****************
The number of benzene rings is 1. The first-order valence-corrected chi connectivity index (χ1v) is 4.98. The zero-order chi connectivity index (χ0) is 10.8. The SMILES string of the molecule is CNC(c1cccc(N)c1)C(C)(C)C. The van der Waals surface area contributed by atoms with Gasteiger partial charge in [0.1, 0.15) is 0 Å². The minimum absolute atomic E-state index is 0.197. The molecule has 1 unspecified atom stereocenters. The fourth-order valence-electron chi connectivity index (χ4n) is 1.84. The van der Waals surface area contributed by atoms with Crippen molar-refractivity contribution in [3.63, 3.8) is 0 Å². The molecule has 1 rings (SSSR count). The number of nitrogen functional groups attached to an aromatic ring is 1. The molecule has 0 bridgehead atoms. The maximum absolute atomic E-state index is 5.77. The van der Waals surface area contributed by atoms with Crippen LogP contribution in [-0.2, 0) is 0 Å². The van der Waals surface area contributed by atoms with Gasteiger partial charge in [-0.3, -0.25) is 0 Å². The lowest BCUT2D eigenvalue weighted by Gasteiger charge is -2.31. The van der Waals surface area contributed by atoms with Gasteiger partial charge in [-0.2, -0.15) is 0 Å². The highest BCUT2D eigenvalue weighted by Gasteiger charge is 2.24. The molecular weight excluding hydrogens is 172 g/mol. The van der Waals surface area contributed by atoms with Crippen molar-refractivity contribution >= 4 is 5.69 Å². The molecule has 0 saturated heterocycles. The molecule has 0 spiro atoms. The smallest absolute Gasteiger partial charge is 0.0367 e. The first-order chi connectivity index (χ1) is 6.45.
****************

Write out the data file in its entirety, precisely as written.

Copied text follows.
The number of benzene rings is 1. The first-order valence-corrected chi connectivity index (χ1v) is 4.98. The zero-order chi connectivity index (χ0) is 10.8. The SMILES string of the molecule is CNC(c1cccc(N)c1)C(C)(C)C. The van der Waals surface area contributed by atoms with Gasteiger partial charge in [0.1, 0.15) is 0 Å². The minimum absolute atomic E-state index is 0.197. The molecule has 1 unspecified atom stereocenters. The fourth-order valence-electron chi connectivity index (χ4n) is 1.84. The van der Waals surface area contributed by atoms with Crippen molar-refractivity contribution in [3.63, 3.8) is 0 Å². The molecule has 1 rings (SSSR count). The number of nitrogen functional groups attached to an aromatic ring is 1. The molecule has 0 bridgehead atoms. The maximum absolute atomic E-state index is 5.77. The van der Waals surface area contributed by atoms with Crippen LogP contribution in [-0.2, 0) is 0 Å². The van der Waals surface area contributed by atoms with Gasteiger partial charge in [-0.3, -0.25) is 0 Å². The lowest BCUT2D eigenvalue weighted by Gasteiger charge is -2.31. The van der Waals surface area contributed by atoms with Gasteiger partial charge in [-0.2, -0.15) is 0 Å². The highest BCUT2D eigenvalue weighted by Gasteiger charge is 2.24. The molecular weight excluding hydrogens is 172 g/mol. The van der Waals surface area contributed by atoms with Crippen molar-refractivity contribution >= 4 is 5.69 Å². The molecule has 0 saturated heterocycles. The molecule has 0 spiro atoms. The smallest absolute Gasteiger partial charge is 0.0367 e. The first-order chi connectivity index (χ1) is 6.45.